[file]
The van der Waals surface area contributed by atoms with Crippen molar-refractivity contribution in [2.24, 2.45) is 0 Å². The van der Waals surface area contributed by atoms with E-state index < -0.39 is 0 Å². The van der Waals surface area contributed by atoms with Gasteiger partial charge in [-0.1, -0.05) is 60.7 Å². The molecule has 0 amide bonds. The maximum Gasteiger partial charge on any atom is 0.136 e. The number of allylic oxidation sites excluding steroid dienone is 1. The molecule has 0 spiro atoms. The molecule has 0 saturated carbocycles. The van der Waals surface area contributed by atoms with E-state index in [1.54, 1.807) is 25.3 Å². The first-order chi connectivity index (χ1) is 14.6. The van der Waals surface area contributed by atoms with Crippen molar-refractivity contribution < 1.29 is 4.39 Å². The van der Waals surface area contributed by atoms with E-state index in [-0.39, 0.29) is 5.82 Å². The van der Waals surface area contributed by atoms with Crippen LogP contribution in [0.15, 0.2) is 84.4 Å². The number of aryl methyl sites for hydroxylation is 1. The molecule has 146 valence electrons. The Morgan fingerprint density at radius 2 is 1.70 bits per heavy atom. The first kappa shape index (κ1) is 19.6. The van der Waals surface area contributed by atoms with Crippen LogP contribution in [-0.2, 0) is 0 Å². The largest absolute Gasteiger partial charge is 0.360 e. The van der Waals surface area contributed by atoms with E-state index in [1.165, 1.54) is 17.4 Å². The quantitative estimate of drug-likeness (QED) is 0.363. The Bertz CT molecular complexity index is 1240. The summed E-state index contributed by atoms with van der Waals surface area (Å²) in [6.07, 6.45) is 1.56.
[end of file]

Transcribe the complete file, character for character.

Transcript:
The van der Waals surface area contributed by atoms with Crippen molar-refractivity contribution in [2.24, 2.45) is 0 Å². The van der Waals surface area contributed by atoms with E-state index < -0.39 is 0 Å². The van der Waals surface area contributed by atoms with Gasteiger partial charge in [-0.1, -0.05) is 60.7 Å². The molecule has 0 amide bonds. The maximum Gasteiger partial charge on any atom is 0.136 e. The number of allylic oxidation sites excluding steroid dienone is 1. The molecule has 0 spiro atoms. The molecule has 0 saturated carbocycles. The van der Waals surface area contributed by atoms with E-state index in [1.54, 1.807) is 25.3 Å². The first-order chi connectivity index (χ1) is 14.6. The van der Waals surface area contributed by atoms with Crippen molar-refractivity contribution < 1.29 is 4.39 Å². The van der Waals surface area contributed by atoms with E-state index in [-0.39, 0.29) is 5.82 Å². The van der Waals surface area contributed by atoms with Crippen LogP contribution in [0.15, 0.2) is 84.4 Å². The number of aryl methyl sites for hydroxylation is 1. The molecule has 146 valence electrons. The Morgan fingerprint density at radius 2 is 1.70 bits per heavy atom. The first kappa shape index (κ1) is 19.6. The van der Waals surface area contributed by atoms with Crippen LogP contribution in [-0.2, 0) is 0 Å². The largest absolute Gasteiger partial charge is 0.360 e. The van der Waals surface area contributed by atoms with E-state index in [1.165, 1.54) is 17.4 Å². The quantitative estimate of drug-likeness (QED) is 0.363. The Bertz CT molecular complexity index is 1240. The summed E-state index contributed by atoms with van der Waals surface area (Å²) in [6.07, 6.45) is 1.56.